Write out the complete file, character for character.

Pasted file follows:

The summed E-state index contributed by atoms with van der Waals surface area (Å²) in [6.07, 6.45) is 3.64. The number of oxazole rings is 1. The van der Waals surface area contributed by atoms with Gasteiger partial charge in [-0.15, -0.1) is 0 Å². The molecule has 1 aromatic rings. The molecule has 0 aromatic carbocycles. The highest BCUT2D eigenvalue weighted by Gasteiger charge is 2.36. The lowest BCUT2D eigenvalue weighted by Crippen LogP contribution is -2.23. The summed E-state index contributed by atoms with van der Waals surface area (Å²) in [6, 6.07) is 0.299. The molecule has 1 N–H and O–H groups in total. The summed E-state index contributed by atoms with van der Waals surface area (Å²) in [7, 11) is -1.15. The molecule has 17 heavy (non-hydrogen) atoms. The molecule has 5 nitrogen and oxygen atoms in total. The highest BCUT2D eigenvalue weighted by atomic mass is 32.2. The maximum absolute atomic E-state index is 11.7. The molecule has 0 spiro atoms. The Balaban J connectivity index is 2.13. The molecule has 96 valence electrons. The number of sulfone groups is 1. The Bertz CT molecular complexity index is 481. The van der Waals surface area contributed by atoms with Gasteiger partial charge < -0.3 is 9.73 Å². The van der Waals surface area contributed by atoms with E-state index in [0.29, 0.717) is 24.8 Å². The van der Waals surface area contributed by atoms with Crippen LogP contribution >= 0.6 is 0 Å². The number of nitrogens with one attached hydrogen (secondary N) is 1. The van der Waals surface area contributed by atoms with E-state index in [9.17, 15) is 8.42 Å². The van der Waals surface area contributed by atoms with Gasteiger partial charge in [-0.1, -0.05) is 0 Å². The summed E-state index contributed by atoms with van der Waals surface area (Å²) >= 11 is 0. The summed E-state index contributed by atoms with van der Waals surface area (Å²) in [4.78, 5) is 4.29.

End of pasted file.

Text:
The summed E-state index contributed by atoms with van der Waals surface area (Å²) in [6.07, 6.45) is 3.64. The number of oxazole rings is 1. The van der Waals surface area contributed by atoms with Gasteiger partial charge in [-0.15, -0.1) is 0 Å². The molecule has 1 aromatic rings. The molecule has 0 aromatic carbocycles. The highest BCUT2D eigenvalue weighted by Gasteiger charge is 2.36. The lowest BCUT2D eigenvalue weighted by Crippen LogP contribution is -2.23. The summed E-state index contributed by atoms with van der Waals surface area (Å²) in [6, 6.07) is 0.299. The molecule has 1 N–H and O–H groups in total. The summed E-state index contributed by atoms with van der Waals surface area (Å²) in [7, 11) is -1.15. The molecule has 17 heavy (non-hydrogen) atoms. The molecule has 5 nitrogen and oxygen atoms in total. The highest BCUT2D eigenvalue weighted by atomic mass is 32.2. The maximum absolute atomic E-state index is 11.7. The molecule has 0 spiro atoms. The Balaban J connectivity index is 2.13. The molecule has 96 valence electrons. The number of sulfone groups is 1. The Bertz CT molecular complexity index is 481. The van der Waals surface area contributed by atoms with Gasteiger partial charge < -0.3 is 9.73 Å². The van der Waals surface area contributed by atoms with E-state index in [0.29, 0.717) is 24.8 Å². The van der Waals surface area contributed by atoms with Crippen LogP contribution >= 0.6 is 0 Å². The number of nitrogens with one attached hydrogen (secondary N) is 1. The van der Waals surface area contributed by atoms with E-state index in [9.17, 15) is 8.42 Å². The van der Waals surface area contributed by atoms with Gasteiger partial charge in [-0.1, -0.05) is 0 Å². The summed E-state index contributed by atoms with van der Waals surface area (Å²) >= 11 is 0. The summed E-state index contributed by atoms with van der Waals surface area (Å²) in [4.78, 5) is 4.29.